Sunday, July 7, 2013

Three hours

Three hours until everything changes.

It took two years to get to this point.

When the start gun goes, the relaxed mood of attention and preparation will be replaced with focused race mode. We're in good shape. Jon is in the best physical and flying form of his life. The atmosphere in the support van is good. Richard and I are working well together.

The weather forecast is OK for the Gaisberg area: some E'ly wind and cloudbase around 2000m, but the airmass is quite humid, and there's a chance of thunderstorms during the afternoon, especially in the high mountains and Dachstein area. With a mixed forecast, airspace to negotiate, several tens of kilometers to cover on foot, and a 3000m mountain to climb all in the first 24 hours of the race, it is sure that this year's X-Alps will be technical and challenging right from the start.

Game on.

Saturday, July 6, 2013

Last kit...

Saturday before the race at 4pm - last bit of kit has just arrived (in the nick of time!) - a carbon footplate for my super lightweight pod harness from Ozone (the 'Ozium' harness).  Another 200grams saved!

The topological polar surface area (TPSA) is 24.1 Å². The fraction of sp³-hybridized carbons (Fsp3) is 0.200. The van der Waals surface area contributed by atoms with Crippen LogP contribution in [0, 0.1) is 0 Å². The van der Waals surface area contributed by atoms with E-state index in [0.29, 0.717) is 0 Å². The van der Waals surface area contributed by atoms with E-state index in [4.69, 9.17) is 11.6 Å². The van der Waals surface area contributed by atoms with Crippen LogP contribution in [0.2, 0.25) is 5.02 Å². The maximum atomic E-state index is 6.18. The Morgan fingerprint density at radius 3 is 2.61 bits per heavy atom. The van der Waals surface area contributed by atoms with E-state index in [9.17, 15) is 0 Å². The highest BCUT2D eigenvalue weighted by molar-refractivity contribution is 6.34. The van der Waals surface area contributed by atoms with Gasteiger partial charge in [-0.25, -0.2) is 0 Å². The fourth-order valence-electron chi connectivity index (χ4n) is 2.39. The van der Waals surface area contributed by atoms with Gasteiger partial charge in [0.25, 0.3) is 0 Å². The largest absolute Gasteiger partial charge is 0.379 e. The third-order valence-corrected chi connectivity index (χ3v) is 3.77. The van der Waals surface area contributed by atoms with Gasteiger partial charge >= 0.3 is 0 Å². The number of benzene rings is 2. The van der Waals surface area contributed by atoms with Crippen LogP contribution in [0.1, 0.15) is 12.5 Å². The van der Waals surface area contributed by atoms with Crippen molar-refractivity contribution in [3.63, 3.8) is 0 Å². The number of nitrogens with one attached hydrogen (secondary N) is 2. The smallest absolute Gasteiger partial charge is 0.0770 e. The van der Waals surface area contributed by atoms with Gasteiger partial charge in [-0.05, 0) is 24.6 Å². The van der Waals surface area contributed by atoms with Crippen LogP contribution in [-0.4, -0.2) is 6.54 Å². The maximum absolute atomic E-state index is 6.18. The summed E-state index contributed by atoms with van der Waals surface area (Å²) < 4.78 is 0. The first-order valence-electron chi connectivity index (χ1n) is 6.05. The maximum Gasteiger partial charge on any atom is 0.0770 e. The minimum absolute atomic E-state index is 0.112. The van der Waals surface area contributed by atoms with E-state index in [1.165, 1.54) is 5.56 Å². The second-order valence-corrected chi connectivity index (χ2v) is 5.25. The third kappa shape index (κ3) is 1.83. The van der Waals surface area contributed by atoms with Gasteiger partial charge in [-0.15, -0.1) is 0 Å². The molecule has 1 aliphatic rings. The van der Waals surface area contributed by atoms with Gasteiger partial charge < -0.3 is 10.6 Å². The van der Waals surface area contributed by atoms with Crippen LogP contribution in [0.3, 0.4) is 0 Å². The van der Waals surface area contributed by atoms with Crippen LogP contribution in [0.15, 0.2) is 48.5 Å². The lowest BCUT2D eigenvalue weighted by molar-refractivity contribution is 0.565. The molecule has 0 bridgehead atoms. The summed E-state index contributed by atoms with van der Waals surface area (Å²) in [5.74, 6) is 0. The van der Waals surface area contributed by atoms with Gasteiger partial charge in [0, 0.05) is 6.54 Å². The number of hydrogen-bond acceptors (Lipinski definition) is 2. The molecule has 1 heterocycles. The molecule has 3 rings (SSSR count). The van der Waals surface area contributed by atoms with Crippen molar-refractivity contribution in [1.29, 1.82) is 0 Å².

Now everything is set - just the start tomorrow and then the fun begins...

Friday, July 5, 2013

Final preparations in Fuschl am See

The full team is now assembled at Race HQ in Fuschl am See, a few kilometers from Salzburg. In these few final days before the race we're making the final adjustments to the race equipment, being briefed by Red Bull on all aspects of the race, and preparing the media aspects. Here's a quick summary of what we've been doing.
The race vehicle in Fuschl

Harness tweaks

Race equipment:
- made final adjustments to harness and speed bar
- replaced risers (the originals stretched too quickly)